Track Days, where Cars Play Universal Fit Blogging

Heeltoe’s 2/5/11 Track Day Experience & Video


We hyped up our first track day adventure quite a bit, and now it is time to give our feedback and conclude. We had a lot of fun, learned that prep is important but not to be overly insane about., and developed some skill that would never be possible on the street.

Long overdue, but worth the wait. We hyped up our first track day adventure quite a bit, and now it is time to give our feedback and conclude. We had a lot of fun, learned that prep is important but not to be overly insane about., and developed some skill that would never be possible on the street.

First things first, mega-props to the folks running Extreme Speed Track EventsThe whole time I felt like I was treated with respect and assurance that fun times would be had. To some, they might seem a little lax on the rules (self tech and no numbers were needed), but I think this really shows the level of trust they have in their clients to be mature. The driver’s meeting was very thorough and adequately informative. We weren’t spoken to like kids. I am not sure how they were managing to keep tabs on us without numbers but never was a yellow flag misplaced, despite a few isolated incidents. Overall, it was a great bit of fun and I would definitely consider them for all future track excursions!

Secondly, my “list of stuff” to bring was largely helpful but sabotaged by the unfortunate coincidental surprise birthday party for a friend the previous evening. Long story short…I got quite drunk, stayed out way too late, ended up taking a dip in the pool with both cell phones on me, and gave myself only three and a half hours of sleep to recover from it all. I gathered most of my stuff the day before and packed the car, but, some items didn’t make it. The original list of stuff was posted in our introductory post here. I figure I will make a more formal checklist for distribution the next time out.

  • I brought lots of tools, but oddly no 19mm socket for removing wheels (?) Don’t know what I was thinking there
  • Tire Pressure Gauge
  • Food
  • Gloves
  • CELL PHONE. Ultimately both of my phones dried out and worked while I was out, but for half the day I was “disconnected”
  • Cash: for food, in case you didn’t bring any. Or souvenirs for the track.
  • CASH! For the gate fee! Yes, the track collects a fee just to let you on the grounds (for the upkeep of bathrooms and other facilities and lunch for the corner-workers, I imagine). At WSIR it was $10. I’d suggest bringing at least $60. Enough to get in, eat as needed, and get the inevitable emergency couple gallons of gas if disaster strikes to get back to civilization. Always have some cash.
  • Laptop if you have one if you want to record tire temps or anything else you are tracking directly in a spreadsheet (my geek-ass did just this).
  • Power Inverter: If you are bringing phones and a laptop, you might need juice to charge them.

The Video!

I spent quite a bit of time on this video. Big props to my friends Emilio at 949Racing for encouraging me to even get the footage and make the darn thing, and Mark at Mission Viejo Auto Collision for lending me his GoPro.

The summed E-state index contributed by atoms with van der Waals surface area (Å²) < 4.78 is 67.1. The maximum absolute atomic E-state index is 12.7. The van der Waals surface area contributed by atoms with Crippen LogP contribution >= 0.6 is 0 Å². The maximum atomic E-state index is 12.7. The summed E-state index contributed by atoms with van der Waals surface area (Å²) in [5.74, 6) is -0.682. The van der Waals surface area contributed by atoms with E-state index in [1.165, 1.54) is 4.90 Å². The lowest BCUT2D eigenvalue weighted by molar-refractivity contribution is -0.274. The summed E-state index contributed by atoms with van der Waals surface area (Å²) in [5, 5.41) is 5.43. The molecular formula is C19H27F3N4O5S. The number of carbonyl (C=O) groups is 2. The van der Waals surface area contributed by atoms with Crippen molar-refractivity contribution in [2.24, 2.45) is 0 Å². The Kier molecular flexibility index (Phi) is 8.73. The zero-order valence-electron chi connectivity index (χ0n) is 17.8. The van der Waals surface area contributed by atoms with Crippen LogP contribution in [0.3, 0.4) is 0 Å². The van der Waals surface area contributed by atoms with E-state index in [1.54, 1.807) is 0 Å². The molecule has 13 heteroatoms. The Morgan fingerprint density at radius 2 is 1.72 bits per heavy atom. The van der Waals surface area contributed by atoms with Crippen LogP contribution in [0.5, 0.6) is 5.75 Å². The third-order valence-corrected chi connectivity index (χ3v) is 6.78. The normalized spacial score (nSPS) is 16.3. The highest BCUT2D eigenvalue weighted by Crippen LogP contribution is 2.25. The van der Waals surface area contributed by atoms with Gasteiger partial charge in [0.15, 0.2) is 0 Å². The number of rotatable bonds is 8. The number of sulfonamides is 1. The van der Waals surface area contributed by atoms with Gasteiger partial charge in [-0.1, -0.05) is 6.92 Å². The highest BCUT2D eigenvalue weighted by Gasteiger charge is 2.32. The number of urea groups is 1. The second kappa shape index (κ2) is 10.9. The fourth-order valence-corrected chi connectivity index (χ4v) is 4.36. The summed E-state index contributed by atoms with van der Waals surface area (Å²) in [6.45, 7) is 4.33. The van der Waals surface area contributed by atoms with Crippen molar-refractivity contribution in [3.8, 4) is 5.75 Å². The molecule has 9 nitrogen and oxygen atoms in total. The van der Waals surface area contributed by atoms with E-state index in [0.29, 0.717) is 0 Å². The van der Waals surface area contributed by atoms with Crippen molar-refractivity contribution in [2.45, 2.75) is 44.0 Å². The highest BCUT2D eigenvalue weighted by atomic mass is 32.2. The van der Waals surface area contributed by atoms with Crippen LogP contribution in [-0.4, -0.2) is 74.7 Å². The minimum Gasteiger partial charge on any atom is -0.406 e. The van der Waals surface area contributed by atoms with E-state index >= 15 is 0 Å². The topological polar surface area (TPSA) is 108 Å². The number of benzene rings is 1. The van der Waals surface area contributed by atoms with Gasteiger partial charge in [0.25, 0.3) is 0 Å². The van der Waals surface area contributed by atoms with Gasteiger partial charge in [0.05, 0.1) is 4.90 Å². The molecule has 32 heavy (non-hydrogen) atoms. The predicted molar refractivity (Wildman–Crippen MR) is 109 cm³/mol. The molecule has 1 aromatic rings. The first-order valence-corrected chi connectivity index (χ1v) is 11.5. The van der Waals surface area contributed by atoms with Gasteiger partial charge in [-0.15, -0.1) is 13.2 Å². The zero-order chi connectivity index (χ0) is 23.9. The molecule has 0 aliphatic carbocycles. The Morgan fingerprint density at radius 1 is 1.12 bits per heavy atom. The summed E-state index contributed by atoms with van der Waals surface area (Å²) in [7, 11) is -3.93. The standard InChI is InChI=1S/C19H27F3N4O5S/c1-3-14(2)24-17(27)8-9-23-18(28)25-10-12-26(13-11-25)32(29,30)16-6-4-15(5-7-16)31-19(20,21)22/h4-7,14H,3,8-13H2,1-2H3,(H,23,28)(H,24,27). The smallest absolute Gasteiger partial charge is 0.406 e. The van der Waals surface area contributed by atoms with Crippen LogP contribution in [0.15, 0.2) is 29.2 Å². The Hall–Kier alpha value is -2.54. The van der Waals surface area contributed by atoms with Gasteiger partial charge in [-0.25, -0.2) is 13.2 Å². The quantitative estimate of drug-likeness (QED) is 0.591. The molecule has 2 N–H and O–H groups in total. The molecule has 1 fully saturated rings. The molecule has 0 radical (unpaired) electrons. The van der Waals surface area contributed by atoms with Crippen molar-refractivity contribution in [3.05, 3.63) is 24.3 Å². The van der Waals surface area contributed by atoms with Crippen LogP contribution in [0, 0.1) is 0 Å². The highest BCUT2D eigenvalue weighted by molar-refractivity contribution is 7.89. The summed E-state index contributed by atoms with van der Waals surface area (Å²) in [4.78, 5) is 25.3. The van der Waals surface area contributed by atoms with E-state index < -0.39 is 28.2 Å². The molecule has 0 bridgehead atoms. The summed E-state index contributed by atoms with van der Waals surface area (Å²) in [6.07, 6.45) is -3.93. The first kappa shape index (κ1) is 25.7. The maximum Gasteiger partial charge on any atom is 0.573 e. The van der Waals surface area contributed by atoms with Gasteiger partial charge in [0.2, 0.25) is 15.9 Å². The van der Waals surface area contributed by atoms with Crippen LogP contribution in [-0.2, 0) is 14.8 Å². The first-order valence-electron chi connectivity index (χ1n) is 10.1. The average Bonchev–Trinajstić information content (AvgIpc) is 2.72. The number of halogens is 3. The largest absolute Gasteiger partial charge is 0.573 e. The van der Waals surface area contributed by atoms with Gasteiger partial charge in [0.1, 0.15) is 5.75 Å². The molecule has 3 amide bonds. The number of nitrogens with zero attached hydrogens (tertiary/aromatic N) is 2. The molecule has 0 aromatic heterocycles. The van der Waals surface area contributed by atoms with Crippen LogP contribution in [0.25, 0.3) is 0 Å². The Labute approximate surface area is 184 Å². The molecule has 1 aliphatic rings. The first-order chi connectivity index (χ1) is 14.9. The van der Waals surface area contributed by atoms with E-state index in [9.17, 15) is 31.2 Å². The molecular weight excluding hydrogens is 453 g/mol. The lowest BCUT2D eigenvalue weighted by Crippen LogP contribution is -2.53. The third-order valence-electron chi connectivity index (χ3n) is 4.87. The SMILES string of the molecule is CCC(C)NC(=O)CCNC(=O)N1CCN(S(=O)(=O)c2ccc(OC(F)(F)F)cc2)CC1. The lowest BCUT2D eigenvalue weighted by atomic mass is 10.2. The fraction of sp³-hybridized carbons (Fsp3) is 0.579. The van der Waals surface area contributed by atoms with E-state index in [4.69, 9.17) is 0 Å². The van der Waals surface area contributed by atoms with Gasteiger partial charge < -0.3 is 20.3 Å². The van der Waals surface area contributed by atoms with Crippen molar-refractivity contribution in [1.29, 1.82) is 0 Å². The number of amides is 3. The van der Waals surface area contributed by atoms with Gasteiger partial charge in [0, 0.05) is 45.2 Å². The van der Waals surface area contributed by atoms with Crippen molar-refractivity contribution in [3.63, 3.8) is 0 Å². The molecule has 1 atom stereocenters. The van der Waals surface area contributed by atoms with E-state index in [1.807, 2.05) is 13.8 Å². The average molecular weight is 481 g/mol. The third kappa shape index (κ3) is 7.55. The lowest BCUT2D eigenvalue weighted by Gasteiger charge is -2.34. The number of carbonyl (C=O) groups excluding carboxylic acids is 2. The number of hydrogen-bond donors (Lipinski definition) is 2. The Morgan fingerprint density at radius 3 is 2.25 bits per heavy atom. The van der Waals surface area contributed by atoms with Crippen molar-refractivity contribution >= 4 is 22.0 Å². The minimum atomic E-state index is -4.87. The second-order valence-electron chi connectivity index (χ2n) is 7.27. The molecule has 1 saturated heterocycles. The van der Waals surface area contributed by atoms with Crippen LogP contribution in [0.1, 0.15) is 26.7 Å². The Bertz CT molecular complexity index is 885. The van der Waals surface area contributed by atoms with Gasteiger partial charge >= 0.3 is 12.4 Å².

Make sure to watch it HD! It looks great 

The driving experience

I always fancied myself a decent driver but could not really ever claim it because I don’t really have enough training to support it. Part of the reason I loved the name Heeltoe for my business is that I have been heel-toe downshifting ever since my first year driving. I learned and took my driver’s test in my Mom’s 94 Civic EX Coupe with a stick shift. It felt like a ballsy move, but no big deal.

After this event, I feel a little justified in claiming I am a decent driver. Albeit, I have a lot to learn. Here is how the day played out.

Arrival: Entered the gate, found a pit-spot, unloaded my crap, checked in with the event staff, and attended the driver’s meeting with optional supplementary informative discussion for beginners. After all that, I went to change my brake pads. I knew the pads I had in my car (Racingbrake ET500s) were not in anywhere near track condition, so I brought a set of ET800s with me to run on the Racingbrake 2-piece rotors for the day. I knew these would not be aggressive pads, but figured they should cope well with the rigors of track work and they had full meat on them. With new pads in, it was time to go out in a lead-follow session that the beginner groups are introduced to the track on.

Session 1: Lead and follow. I had heard of a lot of different methods that event coordinators use to get people familiar with a track. I have done the “walk the track” on a previous occasion elsewhere, and while it is definitely valuable, takes too much time if the goal is to get the rubber to the road. I have also heard of groups in cars parading around at parking-lot speeds, stopping periodically to discuss track intricacies and the line. Against walking, this seems better because you’ll get around faster. But depending on how many people are out, it can be messy and you’ll lose visualization of the line. The line seems like the most important thing to know, and the lead-follow to me was the best way of showing it.

An instructor in their car leads four beginners around the track at a pace just slower than brisk. Enough to feel a little load but not enough to require concentration on anything other than the car in front of you. The beginners are single file and for 4 consecutive laps, they rotate position directly behind the instructor, each getting shown the line in turn. Then after the rotation is done, the instructor pulls off and the beginners get to drive around un-aided for the remainder of the session. Talk about sink or swim! However, I prefer this to the hand-holding I have heard goes on with other groups.

Best time: 2.04.494